Radio host set up meeting with Teacher’s Pet reporter and NSW police commissioner, court told | New South Wales

Talkback radio host Ben Fordham brokered a meeting between an investigative reporter and then New South Wales police commissioner, Mick Fuller, to discuss a podcast series on a missing Sydney mother, according to a 2020 court judgment which can now be reported.

Fuller then directed other officers, including the detective investigating the alleged murder of the woman, Lynette Dawson, to attend the meeting with The Australian’s Hedley Thomas after NSW police had “stonewalled” earlier inquiries by Thomas, according to the decision.

Details regarding the meeting were contained in an NSW supreme court decision handed down in September 2020, which can now be reported after suppression orders were lifted last month.

In 2018, Christopher Dawson was charged with murdering Lynette Dawson, his then-wife, in 1982.

Dawson was charged after Thomas published a podcast series for The Australian called The Teacher’s Pet, in which he alleged he had uncovered new evidence indicating Dawson may have killed his wife to continue an affair with a former student. Dawson has always denied the allegations.

In April 2020, Dawson applied for a permanent stay of the charge because the alleged murder had occurred a substantial time ago, there had been contamination of evidence and conspiracy between prosecution witnesses, and the combination of these factors prejudiced his ability to defend the allegations.

Justice Elizabeth Fullerton dismissed the application, which largely focused on the podcast’s effect. Dawson is on trial in a judge-only hearing at the NSW supreme court,pleadingd not guilty to murder.

Thomas gave evidence during the stay application hearing and released the first podcast episode in May 2018.

He told the court he had tried to engage with NSW police beforehand, including by contacting the communications manager of the NSW police requesting a “briefing” or “sit-down” with an officer investigating the case, but said he was “stonewalled”.

Thomas said he also had his then-editor-in-chief, Paul Whittaker, approach Fuller directly in January 2018, asking in an email to provide interviews with police and material for the podcast.

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“Commissioner Fuller and NSW Police should view The Australian’s forthcoming podcast series and associated publicity as an overdue opportunity to solve this case, which has troubled many people for 36 years,” the email, which had been written by Thomas and was included in the court judgment, read.

Thomas said the “breakthrough” in his dealings with NSW police occurred after Fordham, the 2GB host, was involved.

On 4 July 2018, a Teacher’s Pet co-producer emailed NSW police asking for a response, including why the force had not permitted interviews with police for the series and why they had not contacted Thomas about information he raised during the series.

An NSW Police spokesperson replied later that day with a statement from detective superintendent Scott Cook, whose response read in part: “Should criminal proceedings be commenced about this matter; it is vital that any prosecution can proceed properly.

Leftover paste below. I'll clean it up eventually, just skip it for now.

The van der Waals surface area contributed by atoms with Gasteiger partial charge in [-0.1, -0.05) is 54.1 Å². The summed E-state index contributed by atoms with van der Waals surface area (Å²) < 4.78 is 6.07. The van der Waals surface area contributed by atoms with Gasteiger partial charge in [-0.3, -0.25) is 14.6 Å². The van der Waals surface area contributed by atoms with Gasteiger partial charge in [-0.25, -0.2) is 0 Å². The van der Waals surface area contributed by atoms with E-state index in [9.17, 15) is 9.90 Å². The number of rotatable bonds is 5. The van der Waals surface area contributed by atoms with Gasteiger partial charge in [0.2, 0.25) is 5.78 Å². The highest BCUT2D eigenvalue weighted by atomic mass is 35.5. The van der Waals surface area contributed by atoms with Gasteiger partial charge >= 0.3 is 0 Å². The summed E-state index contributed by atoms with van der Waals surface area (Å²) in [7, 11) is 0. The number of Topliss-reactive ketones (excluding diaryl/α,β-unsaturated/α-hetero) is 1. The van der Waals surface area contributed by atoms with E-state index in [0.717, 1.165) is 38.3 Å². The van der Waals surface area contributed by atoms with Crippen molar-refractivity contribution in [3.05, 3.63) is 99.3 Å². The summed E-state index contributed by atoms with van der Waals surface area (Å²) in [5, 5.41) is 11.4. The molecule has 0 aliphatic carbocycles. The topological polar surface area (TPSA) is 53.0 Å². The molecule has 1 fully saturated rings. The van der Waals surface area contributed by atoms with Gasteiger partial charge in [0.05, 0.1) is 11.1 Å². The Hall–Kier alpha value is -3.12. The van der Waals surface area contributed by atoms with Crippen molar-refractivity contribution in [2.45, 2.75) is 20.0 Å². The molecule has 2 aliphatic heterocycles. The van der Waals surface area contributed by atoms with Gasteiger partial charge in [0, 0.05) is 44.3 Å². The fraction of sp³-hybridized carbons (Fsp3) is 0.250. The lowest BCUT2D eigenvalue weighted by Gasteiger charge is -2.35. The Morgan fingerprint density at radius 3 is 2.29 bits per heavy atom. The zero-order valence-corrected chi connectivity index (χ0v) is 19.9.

“It is not in the interests of the victim, her family, or justice for the NSW Police Force to make further comment at this time.”

According to the judgment, Fordham then approached Fuller, with Thomas later describing the intervention in a recorded telephone conversation as brokering a “bit of a truce with the police”.

Nine days after NSW police told The Australian it could not respond to questions about the case, Cook, Fuller, Det Snr Cons Daniel Poole, the officer in charge of the investigation, the commissioner’s media adviser Grant Williams and the NSW state crime commander, Mal Lanyon, met with Thomas for lunch in Surry Hills.

The lunch had the effect of “unilaterally reversing the position” of police when it came to assisting Thomas, Fullerton found.

Poole told the court he was “directed” by Fuller to meet with Thomas, from which Fullerton inferred that Cook was also “directed” to reverse his position not to assist with the podcast.

Poole told the court that before that lunch, “it was our position that we weren’t engaging or having any involvement with Mr. Thomas or the podcast.”

Thomas emailed Fuller hours after the lunch, saying in part: “I think we are all on the same page in seeking to ensur[e] justice for the family.”

Fuller responded the next morning with an email that read in part, “it’s very difficult for NSW Police to run commentary on a brief under investigation and particularly as it makes its journey through the justice system.”

The pair had ongoing contact between the lunch and 5 December 2018, when Dawson was arrested, and Fuller said to Thomas, “you must be pretty happy, mate?”

Dawson’s trial continues in the NSW supreme court.

Bella E. McMahon
I am a freelance writer who started blogging in college. I am fascinated by human nature, politics, culture, technology, and pop culture. In addition to my writing, I enjoy exploring new places, trying out new things, and engaging in conversations with new people. Some of my favorite hobbies are reading, playing music, making crafts, writing, traveling, and spending time with my family.